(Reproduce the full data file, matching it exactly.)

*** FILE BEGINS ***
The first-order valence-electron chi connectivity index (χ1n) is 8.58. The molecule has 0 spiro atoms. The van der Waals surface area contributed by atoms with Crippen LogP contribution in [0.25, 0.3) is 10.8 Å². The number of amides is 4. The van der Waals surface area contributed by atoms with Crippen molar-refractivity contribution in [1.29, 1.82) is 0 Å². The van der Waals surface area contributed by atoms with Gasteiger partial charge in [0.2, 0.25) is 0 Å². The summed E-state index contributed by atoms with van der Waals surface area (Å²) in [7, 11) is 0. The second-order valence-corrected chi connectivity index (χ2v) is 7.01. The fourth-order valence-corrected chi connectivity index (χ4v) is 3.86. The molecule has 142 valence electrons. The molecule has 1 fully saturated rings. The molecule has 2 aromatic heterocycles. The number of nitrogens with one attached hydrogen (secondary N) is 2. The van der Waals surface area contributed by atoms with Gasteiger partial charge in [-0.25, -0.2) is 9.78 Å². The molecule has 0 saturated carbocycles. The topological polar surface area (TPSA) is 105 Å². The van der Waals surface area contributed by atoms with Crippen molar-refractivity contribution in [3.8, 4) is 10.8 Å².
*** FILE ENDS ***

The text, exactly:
The first-order valence-electron chi connectivity index (χ1n) is 8.58. The molecule has 0 spiro atoms. The van der Waals surface area contributed by atoms with Crippen LogP contribution in [0.25, 0.3) is 10.8 Å². The number of amides is 4. The van der Waals surface area contributed by atoms with Crippen molar-refractivity contribution in [1.29, 1.82) is 0 Å². The van der Waals surface area contributed by atoms with Gasteiger partial charge in [0.2, 0.25) is 0 Å². The summed E-state index contributed by atoms with van der Waals surface area (Å²) in [7, 11) is 0. The second-order valence-corrected chi connectivity index (χ2v) is 7.01. The fourth-order valence-corrected chi connectivity index (χ4v) is 3.86. The molecule has 142 valence electrons. The molecule has 1 fully saturated rings. The molecule has 2 aromatic heterocycles. The number of nitrogens with one attached hydrogen (secondary N) is 2. The van der Waals surface area contributed by atoms with Gasteiger partial charge in [-0.25, -0.2) is 9.78 Å². The molecule has 0 saturated carbocycles. The topological polar surface area (TPSA) is 105 Å². The van der Waals surface area contributed by atoms with Crippen molar-refractivity contribution in [3.8, 4) is 10.8 Å².